This post is not legal advice
A group of Maryland farmers recently learned an important lesson, sometimes how a federal tax law defines a “farmer” can have large impacts. Brothers donated a conservation easement on a farm, then sold the property. The brothers then claimed the donation on their taxes. The tax court ruled that the brothers did not qualify as “qualified farmers” who could deduct 100 percent of the contribution because their gross incomes from the farm were less than 50 percent of their total gross incomes. The sale of farmland and the sale of the conservation easement did not count as an activity included in the business of farming. The brothers were limited to a 50 percent of the charitable contribution for the conservation easement.
In Rutkoske v. Commissioner of Internal Revenue, two brothers owned a 355-acre farm in Maryland. The brothers used numerous business entities, but with this farm, the farm was owned by a partnership. In 2009, the brothers conveyed a conservation easement on the farm. According to the appraisal, the brothers obtained, the farm was valued at $4,970,000 before the conservation easement, and the fair market value after granting the easement was $2,130,000. The brothers received $1,504,960 for the conservation easement. On the same day the conservation easement was granted, the brothers sold the farm for $1,995,040.
On their taxes, the brothers reported a $1,335,040 charitable contribution for the conservation easement (the difference between $4,970,000 minus $2,130,000 minus $1,504,960). Each brother deducted $667,520 on their tax returns as a charitable contribution. The brothers each reported the sale of the farm on their tax returns. The Internal Revenue Service (IRS) limited the brothers to only being able to claim a deduction of 50 percent of the charitable donation of the conservation easement because the brothers did not qualify as farmers in that year. In other words, the IRS wanted to limit each brother to a deduction of $333,760 for the charitable contribution. The brothers appealed this decision.
Tax Court’s Ruling
The Tax Court points out, the brothers are farmers, but the brothers do not qualify as farmers under this provision of tax law. The statute did not include the sale of the farmland in the definition of farm income. The income from the sale of the conservation easement also was not listed in the statute as farm income. The tax court upholds the decision of the IRS. Looking at 26 U.S.C. § 2032A(e)(5), income from the sale of farmland is not specifically listed as a “farming purpose.”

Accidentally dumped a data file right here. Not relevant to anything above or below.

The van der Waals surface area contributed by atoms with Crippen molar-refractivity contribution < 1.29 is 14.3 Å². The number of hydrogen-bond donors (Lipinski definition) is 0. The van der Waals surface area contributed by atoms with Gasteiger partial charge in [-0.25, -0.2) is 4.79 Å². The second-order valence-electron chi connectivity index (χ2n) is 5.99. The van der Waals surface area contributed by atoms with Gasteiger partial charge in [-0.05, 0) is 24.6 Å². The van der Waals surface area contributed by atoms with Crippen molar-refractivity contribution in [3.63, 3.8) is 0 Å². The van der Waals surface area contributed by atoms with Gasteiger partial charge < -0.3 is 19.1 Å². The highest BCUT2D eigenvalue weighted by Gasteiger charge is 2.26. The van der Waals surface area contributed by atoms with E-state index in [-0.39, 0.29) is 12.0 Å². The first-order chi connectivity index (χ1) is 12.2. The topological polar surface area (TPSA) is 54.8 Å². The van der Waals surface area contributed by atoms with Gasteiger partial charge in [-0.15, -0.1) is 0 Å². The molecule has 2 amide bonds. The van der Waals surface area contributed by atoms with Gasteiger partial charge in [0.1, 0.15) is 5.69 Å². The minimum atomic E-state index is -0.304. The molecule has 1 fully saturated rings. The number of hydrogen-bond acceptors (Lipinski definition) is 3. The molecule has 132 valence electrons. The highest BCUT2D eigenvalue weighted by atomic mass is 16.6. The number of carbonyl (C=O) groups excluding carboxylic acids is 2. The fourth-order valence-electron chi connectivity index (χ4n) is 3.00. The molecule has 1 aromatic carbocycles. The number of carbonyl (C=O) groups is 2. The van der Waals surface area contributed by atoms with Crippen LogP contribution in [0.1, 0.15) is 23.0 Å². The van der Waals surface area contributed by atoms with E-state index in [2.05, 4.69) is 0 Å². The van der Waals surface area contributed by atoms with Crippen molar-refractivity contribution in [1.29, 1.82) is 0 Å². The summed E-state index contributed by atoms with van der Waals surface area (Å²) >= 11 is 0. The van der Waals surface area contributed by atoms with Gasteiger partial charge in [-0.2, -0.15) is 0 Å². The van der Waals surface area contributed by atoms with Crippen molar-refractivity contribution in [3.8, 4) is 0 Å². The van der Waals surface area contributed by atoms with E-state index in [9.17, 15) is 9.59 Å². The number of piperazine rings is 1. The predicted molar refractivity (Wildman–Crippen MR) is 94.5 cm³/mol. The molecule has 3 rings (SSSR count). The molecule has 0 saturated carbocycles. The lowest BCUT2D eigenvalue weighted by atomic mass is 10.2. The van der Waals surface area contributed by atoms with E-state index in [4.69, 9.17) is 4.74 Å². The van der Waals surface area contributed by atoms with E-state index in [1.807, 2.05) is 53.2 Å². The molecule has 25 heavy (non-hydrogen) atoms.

The other issue the Tax Court had was with the use of the LLC by the brothers. The farm was owned by an LLC and leased to another business entity controlled by the brothers. The income from the LLC to the brothers flowed from the LLC’s business of leasing land, not from the business of farming. The brothers could not then classify the income as farming income. The brothers could not claim 100 percent of the charitable donation on their taxes, but could only claim 50 percent.
Roger McEowen at Washburn University points out on this blog post related to this case other issues associated with the Tax Court’s decision (I defer to Roger on these because he is a tax law expert, I am not). But as he highlights, one way around the sale, in this case, is to structure the sale of farmland as an installment sale. That would have allowed the brothers to meet the 50 percent gross farm income test.
This case highlights a common problem when a landowner donations a conservation easement and sells the property in the same tax year. If you are considering donating a conservation easement then selling the property, you want to make sure you check with your accountant to properly structure all this to guarantee you get 100 percent of the donation.
McEowen, Roger, When Is A Farmer Not A “Qualified Farmer” For Conservation Easement Donation Purposes?, Agricultural Law and Taxation Blog. Law Professor Blogs Network (Aug. 10, 2017).
Rutkoske v. Commissioner, 149 T.C. No. 9 (2017).